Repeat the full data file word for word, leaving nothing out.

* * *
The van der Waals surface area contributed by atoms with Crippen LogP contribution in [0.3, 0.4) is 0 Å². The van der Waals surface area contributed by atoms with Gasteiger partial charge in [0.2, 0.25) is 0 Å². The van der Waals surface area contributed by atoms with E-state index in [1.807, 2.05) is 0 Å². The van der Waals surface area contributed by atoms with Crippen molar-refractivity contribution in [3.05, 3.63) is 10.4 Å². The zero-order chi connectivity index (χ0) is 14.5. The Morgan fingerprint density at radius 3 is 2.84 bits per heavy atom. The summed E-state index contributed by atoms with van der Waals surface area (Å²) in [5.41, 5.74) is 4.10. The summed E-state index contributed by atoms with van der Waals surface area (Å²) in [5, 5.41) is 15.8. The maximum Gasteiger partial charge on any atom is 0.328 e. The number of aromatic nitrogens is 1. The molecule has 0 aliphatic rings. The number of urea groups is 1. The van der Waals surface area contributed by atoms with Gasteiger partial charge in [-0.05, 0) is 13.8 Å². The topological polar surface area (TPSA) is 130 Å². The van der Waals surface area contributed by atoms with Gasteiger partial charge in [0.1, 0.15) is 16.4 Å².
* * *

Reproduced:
The van der Waals surface area contributed by atoms with Crippen LogP contribution in [0.3, 0.4) is 0 Å². The van der Waals surface area contributed by atoms with Gasteiger partial charge in [0.2, 0.25) is 0 Å². The van der Waals surface area contributed by atoms with E-state index in [1.807, 2.05) is 0 Å². The van der Waals surface area contributed by atoms with Crippen molar-refractivity contribution in [3.05, 3.63) is 10.4 Å². The zero-order chi connectivity index (χ0) is 14.5. The Morgan fingerprint density at radius 3 is 2.84 bits per heavy atom. The summed E-state index contributed by atoms with van der Waals surface area (Å²) in [5.41, 5.74) is 4.10. The summed E-state index contributed by atoms with van der Waals surface area (Å²) in [5, 5.41) is 15.8. The maximum Gasteiger partial charge on any atom is 0.328 e. The number of aromatic nitrogens is 1. The molecule has 0 aliphatic rings. The number of urea groups is 1. The van der Waals surface area contributed by atoms with Gasteiger partial charge in [-0.05, 0) is 13.8 Å². The topological polar surface area (TPSA) is 130 Å². The van der Waals surface area contributed by atoms with Gasteiger partial charge in [0.1, 0.15) is 16.4 Å².